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The cold atmospheric plasma (CAPs) is the fourth state of matter, which means that it is an ionized gas, obtained at room temperature and atmospheric pressure when energy is supplied to a gas. Its composition is complex, involving chemical (gas's molecules, free radicals, ions and electrons) and physical (Ultra-violet radiation and electric field) components. It has been successfully used in the industry for the processing of materials and the recent discovery of its efficacy in sterilization of microorganisms has trigged a large quantity of research in the biomedical field. The expectations of good that the CAPs may bring to medical treatments are high and therefore this study analyzes the effects caused by cold atmospheric pressure plasma in ex-vivo dermal fibroblasts. For that, fibroblast cell culture was obtained from ex-vivo human skin and treated with different conditions of CAPs, such as treatment type (direct or indirect). This work aimed to determine if ex-vivo human fibroblasts remain viable after these treatments. For that, we counted the number of cells right after the experiments and compared it with the control, which did not receive any kind of plasma. For further results we also counted the number of viable cells 3 and 5 days after the application. The fibroblasts were treated with 85W plasma, from 30 seconds up to 60 seconds. Our findings show that CAPs obtained from Argon gas can be applied to in-house human fibroblasts culture directly and indirectly without altering the cells' viability. It does not cause apoptosis in all of the cells treated nor does it exacerbate its proliferation. Further studies need to be done in order to analyze if it alters the cells' functionality. (C) 2013 The Authors. Published by Elsevier Ltd.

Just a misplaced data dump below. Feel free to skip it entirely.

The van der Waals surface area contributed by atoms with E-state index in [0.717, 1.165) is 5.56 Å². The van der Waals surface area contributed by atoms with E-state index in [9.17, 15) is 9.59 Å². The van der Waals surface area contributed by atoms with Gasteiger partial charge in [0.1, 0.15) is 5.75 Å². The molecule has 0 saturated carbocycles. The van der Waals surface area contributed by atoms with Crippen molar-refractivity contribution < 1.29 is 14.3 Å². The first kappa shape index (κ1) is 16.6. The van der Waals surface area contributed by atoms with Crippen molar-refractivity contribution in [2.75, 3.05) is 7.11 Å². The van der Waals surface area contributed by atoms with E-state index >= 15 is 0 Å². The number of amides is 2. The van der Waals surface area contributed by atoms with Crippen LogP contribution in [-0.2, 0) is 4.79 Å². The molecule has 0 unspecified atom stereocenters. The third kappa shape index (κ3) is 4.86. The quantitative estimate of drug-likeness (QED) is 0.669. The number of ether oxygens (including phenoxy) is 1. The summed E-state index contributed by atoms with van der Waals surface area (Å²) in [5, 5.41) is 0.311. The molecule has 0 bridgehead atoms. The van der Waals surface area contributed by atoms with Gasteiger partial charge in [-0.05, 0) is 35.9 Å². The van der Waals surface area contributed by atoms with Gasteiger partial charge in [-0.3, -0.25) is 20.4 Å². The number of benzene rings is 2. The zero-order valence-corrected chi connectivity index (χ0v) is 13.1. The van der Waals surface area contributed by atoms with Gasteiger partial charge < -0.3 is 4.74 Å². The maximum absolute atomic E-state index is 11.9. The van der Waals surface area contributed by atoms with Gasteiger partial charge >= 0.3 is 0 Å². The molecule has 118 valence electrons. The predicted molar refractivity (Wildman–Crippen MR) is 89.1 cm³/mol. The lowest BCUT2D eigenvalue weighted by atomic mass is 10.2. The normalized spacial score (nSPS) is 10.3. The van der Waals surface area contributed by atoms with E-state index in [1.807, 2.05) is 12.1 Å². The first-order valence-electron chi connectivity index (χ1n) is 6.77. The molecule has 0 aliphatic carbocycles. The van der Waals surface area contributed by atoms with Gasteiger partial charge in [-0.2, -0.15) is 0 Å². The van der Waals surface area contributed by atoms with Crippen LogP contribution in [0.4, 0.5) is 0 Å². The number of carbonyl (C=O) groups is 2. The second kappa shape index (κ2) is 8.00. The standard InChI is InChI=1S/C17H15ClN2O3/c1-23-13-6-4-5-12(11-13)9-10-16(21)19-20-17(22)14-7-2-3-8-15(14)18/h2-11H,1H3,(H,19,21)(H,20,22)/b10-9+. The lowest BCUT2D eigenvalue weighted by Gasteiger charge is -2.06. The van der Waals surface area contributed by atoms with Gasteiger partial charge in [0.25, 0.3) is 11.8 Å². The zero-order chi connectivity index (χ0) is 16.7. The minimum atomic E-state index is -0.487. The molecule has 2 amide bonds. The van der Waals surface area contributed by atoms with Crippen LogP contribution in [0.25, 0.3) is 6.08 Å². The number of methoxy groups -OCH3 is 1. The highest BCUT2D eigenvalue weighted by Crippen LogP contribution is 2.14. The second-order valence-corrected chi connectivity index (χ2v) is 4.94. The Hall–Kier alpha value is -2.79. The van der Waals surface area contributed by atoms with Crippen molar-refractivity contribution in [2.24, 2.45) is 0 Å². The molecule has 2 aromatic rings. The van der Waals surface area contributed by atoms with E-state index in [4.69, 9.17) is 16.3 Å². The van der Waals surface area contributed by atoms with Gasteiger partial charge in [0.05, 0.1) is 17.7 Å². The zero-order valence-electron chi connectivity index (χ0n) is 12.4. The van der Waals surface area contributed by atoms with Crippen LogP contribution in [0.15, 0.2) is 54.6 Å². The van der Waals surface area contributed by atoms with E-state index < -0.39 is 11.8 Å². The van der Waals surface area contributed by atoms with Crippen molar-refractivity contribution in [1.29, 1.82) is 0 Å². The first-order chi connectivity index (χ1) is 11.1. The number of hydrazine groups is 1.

Physical plasmas applied to biological materials give cause for interdisciplinary research and open up new therapeutic options in medicine. Basic research aims for clarifying the interaction between plasma and living tissue or organisms. Direct therapeutic application in dentistry and dermatology like wound healing or treatment of skin diseases are of highest interest. This requires cold and tissue-tolerable plasma. In recent years, very different plasma source concepts had been developed and tested for their practicability. Their basic characterization in terms of electrical and thermal properties as well as spectral emission and production of chemical reactive species is a precondition for risk assessment and evaluation of possible fields of application. In the following, two examples of such plasma sources are introduced.